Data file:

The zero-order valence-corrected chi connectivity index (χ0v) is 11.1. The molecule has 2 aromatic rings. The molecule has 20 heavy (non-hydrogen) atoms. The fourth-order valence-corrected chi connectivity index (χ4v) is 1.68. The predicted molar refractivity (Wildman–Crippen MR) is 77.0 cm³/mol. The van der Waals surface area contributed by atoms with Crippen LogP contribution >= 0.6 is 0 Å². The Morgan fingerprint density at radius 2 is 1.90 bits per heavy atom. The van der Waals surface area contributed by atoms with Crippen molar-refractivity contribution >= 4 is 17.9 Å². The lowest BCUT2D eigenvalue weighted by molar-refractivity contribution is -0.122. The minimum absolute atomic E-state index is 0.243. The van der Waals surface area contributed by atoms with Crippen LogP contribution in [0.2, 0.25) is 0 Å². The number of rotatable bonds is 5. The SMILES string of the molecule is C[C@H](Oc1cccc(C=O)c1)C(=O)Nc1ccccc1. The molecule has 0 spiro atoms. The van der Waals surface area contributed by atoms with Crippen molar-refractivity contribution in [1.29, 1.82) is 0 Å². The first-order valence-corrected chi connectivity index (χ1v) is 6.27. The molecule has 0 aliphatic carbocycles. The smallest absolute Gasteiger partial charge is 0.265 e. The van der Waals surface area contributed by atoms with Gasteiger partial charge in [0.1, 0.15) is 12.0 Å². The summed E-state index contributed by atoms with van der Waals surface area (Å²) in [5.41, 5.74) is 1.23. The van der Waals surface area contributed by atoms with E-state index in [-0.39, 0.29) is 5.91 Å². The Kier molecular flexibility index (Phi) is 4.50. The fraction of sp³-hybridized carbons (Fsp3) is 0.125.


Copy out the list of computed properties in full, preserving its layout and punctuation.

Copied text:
The zero-order valence-corrected chi connectivity index (χ0v) is 11.1. The molecule has 2 aromatic rings. The molecule has 20 heavy (non-hydrogen) atoms. The fourth-order valence-corrected chi connectivity index (χ4v) is 1.68. The predicted molar refractivity (Wildman–Crippen MR) is 77.0 cm³/mol. The van der Waals surface area contributed by atoms with Crippen LogP contribution >= 0.6 is 0 Å². The Morgan fingerprint density at radius 2 is 1.90 bits per heavy atom. The van der Waals surface area contributed by atoms with Crippen molar-refractivity contribution >= 4 is 17.9 Å². The lowest BCUT2D eigenvalue weighted by molar-refractivity contribution is -0.122. The minimum absolute atomic E-state index is 0.243. The van der Waals surface area contributed by atoms with Crippen LogP contribution in [0.2, 0.25) is 0 Å². The number of rotatable bonds is 5. The SMILES string of the molecule is C[C@H](Oc1cccc(C=O)c1)C(=O)Nc1ccccc1. The molecule has 0 spiro atoms. The van der Waals surface area contributed by atoms with Crippen molar-refractivity contribution in [1.29, 1.82) is 0 Å². The first-order valence-corrected chi connectivity index (χ1v) is 6.27. The molecule has 0 aliphatic carbocycles. The smallest absolute Gasteiger partial charge is 0.265 e. The van der Waals surface area contributed by atoms with Gasteiger partial charge in [0.1, 0.15) is 12.0 Å². The summed E-state index contributed by atoms with van der Waals surface area (Å²) in [5.41, 5.74) is 1.23. The van der Waals surface area contributed by atoms with E-state index in [-0.39, 0.29) is 5.91 Å². The Kier molecular flexibility index (Phi) is 4.50. The fraction of sp³-hybridized carbons (Fsp3) is 0.125.